Monday, 19 March 2012

Fairy Tales and Dressing Up

A couple of weeks ago it was quite busy at little boy's school.  It was St. David's day in Wales on Thursday 1st so the kids were invited to make a fairy-tale character to be entered into a competition as part of the festivities, plus two non-uniform days on Wednesday and Thursday when the kids were supposed to wear Welsh dress (or clothes/costumes associated wtih Wales), and then on Friday they were supposed to dress up as their favourite book character for World Book Day. Phew!

So the weekend was dedicated to making a model of Jack and the Beanstalk.  The cardboard tube from the middle of a roll of wrapping paper would serve as the beanstalk, with leaves cut out from green card and Jack made from a toilet roll tube with a tissue paper head.  It turned out beautifully (forgive the poor photo), and apart from some help with cutting and sticking, it was mostly done by 4yo himself.  I especially like the look on Jack's face.  He won first prize don't you know :-D


The Welsh dress turned out to be more tricky than I expected.  All the shops were full of cute little outfits for girls, with the only option for boys seeming to be rugby shirts.  Apparently there is no such thing as traditional Welsh dress for men, so I ended up buying a rugby shirt.  I also decided to make a red waistcoat with a crocheted leek brooch as a second outfit because I knew that there was no way said rugby shirt would stay clean for two days, but I only got as far as cutting the waistcoast pieces and making the base of the leek! Oh well, never mind.  Perhaps I'll get them finished in time for next year...

Part of the reason that I didn't make the waistcoat was because I also decided to make a costume for my son to wear for the school's celebaration of World Book Day.  We decided on Captain Barnacles from the Octonauts.  Now, I have dabbled in dressmaking, but I'm no seamstress and despite not having a pattern I somehow convinced myself that it would be a quick job to whip up some bottoms using a really great quick method that I found in this tutorial, and a short-cut top by tracing around an existing long-sleeved t-shirt, but it didn't quite turn out that way! In the end not only did I make the top with separate sleeves, I also added a zip to the front and a collar.  All without a pattern! I came dangerously close to staying up all night, but managed to get at least a little sleep after I decided to ditch the hat and to make the compass and badge out of card and not fabric.  Here's what I was aiming for:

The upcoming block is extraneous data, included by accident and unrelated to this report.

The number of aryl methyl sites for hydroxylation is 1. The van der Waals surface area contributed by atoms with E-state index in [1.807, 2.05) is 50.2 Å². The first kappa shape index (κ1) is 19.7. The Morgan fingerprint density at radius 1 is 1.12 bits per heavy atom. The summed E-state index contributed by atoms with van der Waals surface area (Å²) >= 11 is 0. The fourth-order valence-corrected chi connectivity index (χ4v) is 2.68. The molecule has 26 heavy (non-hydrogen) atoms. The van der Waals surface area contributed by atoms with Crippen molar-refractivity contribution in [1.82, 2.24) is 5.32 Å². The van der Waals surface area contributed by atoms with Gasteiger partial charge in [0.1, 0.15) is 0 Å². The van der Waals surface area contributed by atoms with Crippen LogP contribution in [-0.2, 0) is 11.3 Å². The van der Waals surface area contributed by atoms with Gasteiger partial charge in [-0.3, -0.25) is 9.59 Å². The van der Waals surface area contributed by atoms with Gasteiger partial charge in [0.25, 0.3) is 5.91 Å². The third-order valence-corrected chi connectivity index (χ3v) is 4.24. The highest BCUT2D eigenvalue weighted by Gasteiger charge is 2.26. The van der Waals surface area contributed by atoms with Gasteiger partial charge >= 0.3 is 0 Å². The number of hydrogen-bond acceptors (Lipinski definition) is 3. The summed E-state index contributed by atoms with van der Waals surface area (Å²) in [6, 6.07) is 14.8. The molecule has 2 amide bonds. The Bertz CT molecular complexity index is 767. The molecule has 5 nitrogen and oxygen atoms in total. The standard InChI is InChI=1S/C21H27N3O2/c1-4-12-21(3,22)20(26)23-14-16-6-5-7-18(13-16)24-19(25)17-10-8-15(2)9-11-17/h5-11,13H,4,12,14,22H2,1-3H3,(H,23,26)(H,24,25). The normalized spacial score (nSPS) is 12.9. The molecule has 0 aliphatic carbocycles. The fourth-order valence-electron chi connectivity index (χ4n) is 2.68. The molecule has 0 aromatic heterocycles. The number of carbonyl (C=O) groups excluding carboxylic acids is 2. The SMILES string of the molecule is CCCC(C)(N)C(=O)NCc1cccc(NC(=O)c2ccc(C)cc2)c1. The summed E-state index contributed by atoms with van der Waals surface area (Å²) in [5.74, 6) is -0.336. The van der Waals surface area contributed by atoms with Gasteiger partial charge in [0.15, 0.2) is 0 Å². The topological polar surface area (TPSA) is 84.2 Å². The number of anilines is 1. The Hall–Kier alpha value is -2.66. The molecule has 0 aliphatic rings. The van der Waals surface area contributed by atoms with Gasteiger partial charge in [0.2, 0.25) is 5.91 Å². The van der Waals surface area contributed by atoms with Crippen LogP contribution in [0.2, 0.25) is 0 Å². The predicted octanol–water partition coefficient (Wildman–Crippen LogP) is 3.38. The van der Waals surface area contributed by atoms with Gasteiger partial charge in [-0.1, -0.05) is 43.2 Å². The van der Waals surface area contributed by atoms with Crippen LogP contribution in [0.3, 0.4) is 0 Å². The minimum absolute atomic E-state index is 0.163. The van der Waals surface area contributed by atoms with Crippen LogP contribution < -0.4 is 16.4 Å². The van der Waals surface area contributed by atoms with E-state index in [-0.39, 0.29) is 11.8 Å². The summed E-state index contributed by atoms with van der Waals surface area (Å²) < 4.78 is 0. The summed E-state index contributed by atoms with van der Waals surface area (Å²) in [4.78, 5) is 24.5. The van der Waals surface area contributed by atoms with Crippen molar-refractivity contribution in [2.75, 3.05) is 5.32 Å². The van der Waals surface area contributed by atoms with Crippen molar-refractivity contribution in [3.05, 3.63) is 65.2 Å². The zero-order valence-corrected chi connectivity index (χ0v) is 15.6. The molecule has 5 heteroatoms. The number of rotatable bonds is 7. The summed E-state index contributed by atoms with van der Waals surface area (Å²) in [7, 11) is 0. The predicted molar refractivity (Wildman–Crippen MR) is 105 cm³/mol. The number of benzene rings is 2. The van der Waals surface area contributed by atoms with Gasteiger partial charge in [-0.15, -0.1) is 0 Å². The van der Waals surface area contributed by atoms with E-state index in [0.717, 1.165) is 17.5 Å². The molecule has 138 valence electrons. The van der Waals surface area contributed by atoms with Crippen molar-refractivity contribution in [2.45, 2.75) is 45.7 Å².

And this is the result:


It isn't perfect - some of the raw edges aren't finished, I forgot to iron a few of the seams, and the collar could have been fitted better to hide the top of the zip. In fact you'd be forgiven for wondering what all the fuss was about. But to me it's great achievement and I'm really pleased with how it turned out.  My son on the other hand was much less impressed and sulked for the entire morning after I presented him with the outfit, refusing to wear it.  In hindsight the leggings were probably a little snug, and jersey was probably not the most suitable material for the weather but I was gutted that he didn't like it.  As a compromise he went to school in jogging bottoms and wore the top.

Despite the challenges, I really enjoyed the process. I'm so pleased that I was able to create a pattern (of sorts) and construct a garment. But if you ever hear me say "I'll make something quickly. It'll be a piece of cake..." again, slap me! Hard!

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